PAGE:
Brief intro: I'm not really sure how to appropriately treat the dependent variables in a set of hierarchical linear models that I'm trying to run. In my models, Level 1 units are children and Level 2 units are schools (we don't have classroom info so there is no nesting level for this).

Background: There are five sets of models, one for each dependent variable. The DVs are all behavioral or cognitive outcome measures that are measured at Level 1. I'm using the HLM 7 software, but I could just as easily use Mplus or R. Each of the five DVs were assessed in the same way. Let's take depression as an example of one: this construct had about 6-8 items (presented to the children as scenarios), and for each item there were 2 response options that could be classified as "the depression options," and 2 response options that could be classified as "not the depression options." The 2 items in each set are treated as equivalent in terms of measurement -- that is, no ordinal ranking from least-to-most depressed. The final form of the depression outcome (as with the other 4 outcomes) is a proportion, which can be interpreted as the proportion of items/scenarios to which the child responded in a way indicative of being depressed. Personally, I hate that the assessment was done in this way, but there's nothing I can do about it now.

Problem: However, I may be able to get permission to score the assessments in a different way, provided I can get access to the item-level data. Right now I only have access to the final proportions. Obviously the default in HLM and in other software is to treat the outcomes as normally distributed. The only distribution appropriate for the [0,1] interval that I know of is the beta, and I do not know of any R packages to implement HLM for beta-distributed variables, nor do I think Mplus or HLM can handle this. I tried using the logit transformation to put the proportions back onto a scale that I could theoretically treat as normal, but with only 6-8 items per DV I still get something that is rather discrete. Not to mention that the 0 and 1 responses, even when converted first to .0001 and .9999 before logit transforming, give me these extreme values that are quite far away from the other transformed values. I've attached histograms to illustrate what I mean.

Question: What are some appropriate ways to treat an outcome variable on the [0,1] interval that takes on only a small handful of observed values when I want to run a set of hierarchical linear models? I'd REALLY like to use the HLM 7 software for this (the P.I. prefers it), but if the best way to treat these types of variables can only be implemented in R then I'm comfortable with that option as well.

Distribution of depression on original scale

Distribution of depression after logit transformation


2 Answers 2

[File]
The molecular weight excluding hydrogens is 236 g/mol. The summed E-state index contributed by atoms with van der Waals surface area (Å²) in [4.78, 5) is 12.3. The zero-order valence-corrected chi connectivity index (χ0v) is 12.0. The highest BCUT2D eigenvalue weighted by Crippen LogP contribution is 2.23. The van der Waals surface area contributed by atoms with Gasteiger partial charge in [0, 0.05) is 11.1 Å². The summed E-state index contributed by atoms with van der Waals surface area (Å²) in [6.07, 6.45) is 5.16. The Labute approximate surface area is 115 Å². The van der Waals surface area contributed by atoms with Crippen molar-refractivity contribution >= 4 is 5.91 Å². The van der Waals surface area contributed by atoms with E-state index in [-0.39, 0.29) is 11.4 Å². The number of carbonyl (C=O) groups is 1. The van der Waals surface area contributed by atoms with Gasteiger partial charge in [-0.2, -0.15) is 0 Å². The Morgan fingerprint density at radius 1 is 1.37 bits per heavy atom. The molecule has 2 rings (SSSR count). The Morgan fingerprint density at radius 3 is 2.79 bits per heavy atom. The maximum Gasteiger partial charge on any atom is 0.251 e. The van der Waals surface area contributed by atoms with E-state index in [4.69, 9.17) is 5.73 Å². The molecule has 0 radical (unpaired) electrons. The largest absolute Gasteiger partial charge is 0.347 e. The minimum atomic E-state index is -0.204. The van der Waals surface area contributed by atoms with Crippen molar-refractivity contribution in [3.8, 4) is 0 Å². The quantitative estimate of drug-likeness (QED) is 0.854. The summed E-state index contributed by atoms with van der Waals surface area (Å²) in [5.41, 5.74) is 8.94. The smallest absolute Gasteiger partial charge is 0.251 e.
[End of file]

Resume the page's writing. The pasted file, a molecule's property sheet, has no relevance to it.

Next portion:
Neither normal nor beta ;-)

Let's say that there are 6 items (presented to the children as scenarios) and that each response may be 1 (may be depressed) or 0. Thus you have seven possible outcomes: 0 (0/6), 0.167 (1/6), 0.333 (2/6), 0.5 (3/6), 0.667 (4/6), 0.833 (5/6), and 1 (6/6).

You can think of these outcomoes as count data (how many ones?), thus you could try a Poisson regression to be able to predict a count, which becomes the final form of the depression outcome when divided by 6.

But there may be 6 to 8 items. No problem, if you know how many scenarios were presented to each child. For example, if your dataset is:

  • id
  • final score
  • nitem
  • etc.

you can define a new variable ones as final_score x nitem, then fit a Poisson model with exposure. A simple (not multilevel) model would be, in R:

fit <- glm(ones ~ <predictors>, data=dataset, family=poisson, offset=log(nitem))

Indeed, in most applications of Poisson regression the counts can be interpreted relative to some baseline. For example, the number of traffic accidents at street intersections must be interpreted relative to the number of vehicles that travel through each intersection (see Gelman & Hill, chap. 6).

At least, this is what I'd try. Other ideas are welcome.

  • 1
    $\begingroup$ Very clever use of the Poisson. I'd add that you should always check whether $\mu =\sigma$ in your data; a lot of counts in practice tend to be overdispersed ($\mu>\sigma$) and would therefore be more appropriately modeled with the negative binomial. $\endgroup$ Jul 4, 2014 at 14:33
  • $\begingroup$ Thank you for this idea! I will give this a shot within the next couple of days. And thanks @ssdecontrol for the note on overdispersion. $\endgroup$
    – Jon
    Jul 4, 2014 at 14:50
  • $\begingroup$ Well, my answer was just a hint. I hope that there are very few depressed children in your sample, and that a zero-inflated Poisson/negative-binomial would be much better ;-) $\endgroup$
    – Sergio
    Jul 4, 2014 at 15:11

If you end up with the [0,1] averaged distribution, you could use a zero-one-inflated beta model as well. Flexible, easy to implement.


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